An unrepentant John Terry has urged any England team-mate unimpressed with his reappointment as captain to seek him out and discuss their differences face to face, with the centre-half unapologetic over his own part in being stripped of the job 13 months ago.
Fabio Capello summoned his 26-man squad on to the pitch at London Colney prior to training to confirm formally that Terry was his new permanent captain in place of the injured Rio Ferdinand, absent injured, and offered an opportunity for any dissenters to voice concerns. No one responded though Terry, who will begin a third spell as captain against Wales on Saturday, admitted he would field any concerns from team-mates disaffected by his reappointment.
“The manager called the group together and spoke, saying I will be permanent captain again, and that I’d done well on and off the field over the last year,” said Terry. “He asked if anyone had any questions or anything to say. No one said a word.
“I’ll respect anyone who comes to me personally and we deal with it one on one rather than me hearing things or listening to people talking in the media, claiming they know all the facts. I know I’m not going to be everybody’s cup of tea but if somebody does have a problem, I would respect him coming to me in person. Anyone who’s been around the squad for five or 10 games, I’d feel they should have the confidence to say what they feel.”
Terry, Capello’s choice as long-term captain after the auditions he introduced upon succeeding Steve McClaren three years ago, had been reduced to the ranks following a series of off-field controversies which included claims he had sought to gain financially from the role – suggestions he denies – before the World Cup finals, and allegations of an affair with Wayne Bridge’s former girlfriend, Vanessa Perroncel. That last furore proved to be the final straw and Capello confirmed Terry had been sacked in a curt meeting at Wembley in February 2010.
That dismissal deprived the Chelsea defender of the opportunity to lead his country at the tournament in South Africa last summer. While Terry conceded he “respected” the management’s decision, he continues to insist, even now, that he cannot agree with it. “I could understand it a little bit but once they, the manager and [the general manager] Franco Baldini, spoke to me – and it’s difficult for legal reasons to go into detail – I just felt I didn’t deserve to lose the armband.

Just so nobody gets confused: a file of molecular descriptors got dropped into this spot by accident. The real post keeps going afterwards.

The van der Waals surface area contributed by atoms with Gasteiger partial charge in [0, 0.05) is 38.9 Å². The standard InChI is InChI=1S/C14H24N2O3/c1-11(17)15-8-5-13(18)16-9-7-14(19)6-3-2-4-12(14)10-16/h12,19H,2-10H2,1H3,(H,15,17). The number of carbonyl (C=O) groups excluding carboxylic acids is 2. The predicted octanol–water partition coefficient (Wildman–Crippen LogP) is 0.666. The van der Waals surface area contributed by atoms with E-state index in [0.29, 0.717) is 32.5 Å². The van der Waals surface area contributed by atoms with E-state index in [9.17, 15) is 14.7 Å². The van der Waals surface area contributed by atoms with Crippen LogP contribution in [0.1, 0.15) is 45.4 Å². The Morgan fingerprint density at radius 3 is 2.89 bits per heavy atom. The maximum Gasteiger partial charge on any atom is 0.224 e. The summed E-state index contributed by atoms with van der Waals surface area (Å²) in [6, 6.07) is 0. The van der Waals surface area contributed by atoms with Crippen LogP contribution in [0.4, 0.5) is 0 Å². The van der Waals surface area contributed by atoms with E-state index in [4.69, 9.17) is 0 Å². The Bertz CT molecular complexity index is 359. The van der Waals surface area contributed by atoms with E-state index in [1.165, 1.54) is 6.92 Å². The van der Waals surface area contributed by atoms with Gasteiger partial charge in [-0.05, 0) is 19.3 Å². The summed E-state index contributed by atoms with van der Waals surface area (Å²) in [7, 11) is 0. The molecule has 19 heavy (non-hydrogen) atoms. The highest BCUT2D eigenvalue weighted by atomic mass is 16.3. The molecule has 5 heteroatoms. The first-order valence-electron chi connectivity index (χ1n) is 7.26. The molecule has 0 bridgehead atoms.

“We talked through stuff – it was a 10- to 15-minute meeting – and we spoke openly and honestly. I accepted their decision. But that doesn’t mean to say I agreed with it, and I never will. That’s me being very proud and having been honest with them. I didn’t agree with them, and I told them that face to face, but I said I respected their decision and I’d continue to work hard. They’d get nothing less from me.
“I know that stigma will always be there. It might ease a bit if I lead the team out in big tournaments and we are successful, but it will still always be there.
“I know that, with the England captaincy comes a responsibility. I totally understand that. But I’d like to think I’ve personally kept my head down and done the right thing over the last four or five years, really. As you get older, you live and learn. As a man, as a player, I’ve moved on, on and off the field. I concentrate on doing the right thing: playing well for Chelsea and for my country. I’m doing the right thing.” Asked whether there had been any improvement in his relationship with Bridge, a former team-mate at Chelsea and with England, or whether he wished to say anything publicly to the full-back, Terry said: “No.”
While it took until Tuesday for Capello to confirm to his players that Ferdinand’s brief tenure as captain had officially ended, – with doubts within the national team’s hierarchy persisting over the Manchester United’s long-term fitness – Terry has already received messages of support from players within the party at his own elevation, not least from the man he replaces. Ferdinand texted on Sunday morning, ahead of Chelsea’s Premier League game against Manchester City, and the pair spoke that evening.
“That goes to show what a great man Rio actually is,” added Terry. “Naturally, we both said together that we’ve both got a lot to give in the dressing room. I wished him well, hoping he gets back fit soon, but he stressed the most important thing is England winning. That’s what we all want. This is a massive thing for me. The emotion is quite overwhelming. I had the worst night’s sleep ever last night, and was pretty nervous. It was like the first day back at school, an intimidating thing even though I’ve been in this position many times before.
“I wanted to draw a line under the issue now. I’m not daft: I know that, if we go to Wales on Saturday and win, it’ll be a great stepping-stone for us but, if we don’t get the right result, I know where the fingers will be pointing. I’m a grown man and am prepared to deal with that. But this makes me very proud again.”